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Only 8 new cases of COVID-19 in B.C., as outbreak at Lynn Valley Care Centre declared over – Global News

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Provincial health officer Dr. Bonnie Henry reported only eight new cases of COVID-19 in B.C., as well as four additional deaths, in her daily update on the province’s response to the pandemic.

The outbreak was also declared over at a North Vancouver long-term care home where the first cases were reported on March 7 and became a turning point in the spread of the virus in British Columbia.

There are now 2,232 confirmed cases of the disease in B.C. About 66 per cent, or 1,472 cases, have fully recovered. The death toll stands at 121.

The number of new cases is the lowest total since March 13.

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Seventy-eight COVID-19 patients are in hospital — an increase of one patient from Monday — while 21 patients remain in intensive care.

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Earlier in the day, Vancouver Coastal Health confirmed the outbreak at Lynn Valley Care Centre has ended. The cluster was linked to 76 confirmed cases among residents and staff as well as 20 deaths, including Canada’s first known COVID-19 fatality.

On Monday, provincial health officer Dr. Bonnie Henry said the most recent figures continue to show dramatic decreases in cases since physical distancing and other measures were introduced in March to slow the spread of the virus, but that the illness continues to primarily impact people 60 years of age and older, especially men in their 90s.






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Officials: BC could see zero new daily cases by mid-June


Officials: BC could see zero new daily cases by mid-June

If B.C. can continue to keep social interactions at around 35-40 per cent of normal, Henry said, we will stop recording new cases by the middle of June.

The goal now is to learn how to live with the virus, she said.

“We need to strengthen our social fabric. It’s important to have social contacts. We need to do that now in a controlled way, in a safe way.”

— With files from Richard Zussman and The Canadian Press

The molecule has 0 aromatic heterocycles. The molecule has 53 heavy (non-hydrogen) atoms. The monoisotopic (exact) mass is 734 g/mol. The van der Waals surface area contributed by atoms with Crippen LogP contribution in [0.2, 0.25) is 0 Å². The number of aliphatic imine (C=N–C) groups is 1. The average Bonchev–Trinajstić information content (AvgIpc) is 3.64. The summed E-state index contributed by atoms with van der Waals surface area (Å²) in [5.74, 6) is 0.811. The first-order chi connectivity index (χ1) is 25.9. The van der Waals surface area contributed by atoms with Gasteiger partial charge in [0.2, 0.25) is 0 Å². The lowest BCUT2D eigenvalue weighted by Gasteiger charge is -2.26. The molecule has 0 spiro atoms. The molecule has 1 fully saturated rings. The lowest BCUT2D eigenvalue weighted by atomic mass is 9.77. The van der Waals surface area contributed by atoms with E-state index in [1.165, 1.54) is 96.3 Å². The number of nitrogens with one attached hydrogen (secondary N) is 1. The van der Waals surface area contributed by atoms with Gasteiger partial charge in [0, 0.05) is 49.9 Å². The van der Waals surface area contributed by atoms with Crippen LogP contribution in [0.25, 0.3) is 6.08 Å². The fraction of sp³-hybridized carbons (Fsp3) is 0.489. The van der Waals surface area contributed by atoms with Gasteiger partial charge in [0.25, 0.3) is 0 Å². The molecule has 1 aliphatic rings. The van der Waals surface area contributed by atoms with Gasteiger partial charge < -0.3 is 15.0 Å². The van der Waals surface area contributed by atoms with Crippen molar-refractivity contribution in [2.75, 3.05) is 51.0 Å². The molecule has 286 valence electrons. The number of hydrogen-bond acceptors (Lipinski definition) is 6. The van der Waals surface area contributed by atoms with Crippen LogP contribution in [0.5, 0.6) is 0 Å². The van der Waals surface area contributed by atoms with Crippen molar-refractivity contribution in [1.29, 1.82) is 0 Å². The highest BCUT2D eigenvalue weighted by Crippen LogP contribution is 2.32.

© 2020 Global News, a division of Corus Entertainment Inc.

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What you need to know about COVID-19 in Ottawa on Tuesday, May 26 – CBC.ca

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Recent developments:

What’s happening today?

People staying away from health-care facilities out of fear of the coronavirus are hurting clinics that rely on fees, says the Ontario Medical Association, pointing to the closure of the Asclepios Medical Centre in east Ottawa.

WATCH: 9,000-patient clinic closing causing uncertainty

Carole Legault and Sophia Wright, who were both patients at Asclepios Medical Centre, say its closure has left them facing a lot of uncertainty made more stressful by the ongoing pandemic. 0:44

With drive-in theatres open in other jurisdictions and poised to open in Quebec Friday, eastern Ontario’s drive-ins say they’re ready to safely screen movies again when given the OK.

A teacher in Kazabazua, Que., tells CBC what it’s like to back in the classroom with students during the pandemic.

Two weeks back in class, Quebec teacher Letha Henry says kids are no longer worried they’ll get in trouble if they get too close to one other. She simply gives them a gentle reminder of the two-meter rule that has become a big part of school life. (Submitted by Letha Henry)

Send in your questions about COVID-19 and the workplace for CBC Radio’s Ottawa Morning‘s weekly Q&A on Wednesday after 8 a.m.

How many cases are there?

There have been 1,901 confirmed cases of COVID-19 in Ottawa and 234 deaths linked to the respiratory illness. There are more than 3,000 known cases across eastern Ontario and western Quebec.

More than 2,100 people in the region have recovered from COVID-19.

The deaths of 49 people in Leeds, Grenville and Lanark counties and 30 more in the wider region have also been tied to the coronavirus. 

Confirmed cases are just a snapshot because not everyone can be tested and results take time to process, though testing criteria are being expanded.

What’s open and closed?

Ontario is in “stage one” of its three-stage reopening plan. When ready, its next stage should bring more offices, outdoor spaces and gatherings back.

Quebec now allows larger outdoor gatherings. Its libraries and museums can reopen Friday, with malls and services such as dentist offices and hair salons poised to reopen Monday.

Gatineau Park and provincial parks are now open with limits, like the National Capital Commission and Ottawa-Gatineau city parks

National parks start to reopen Monday.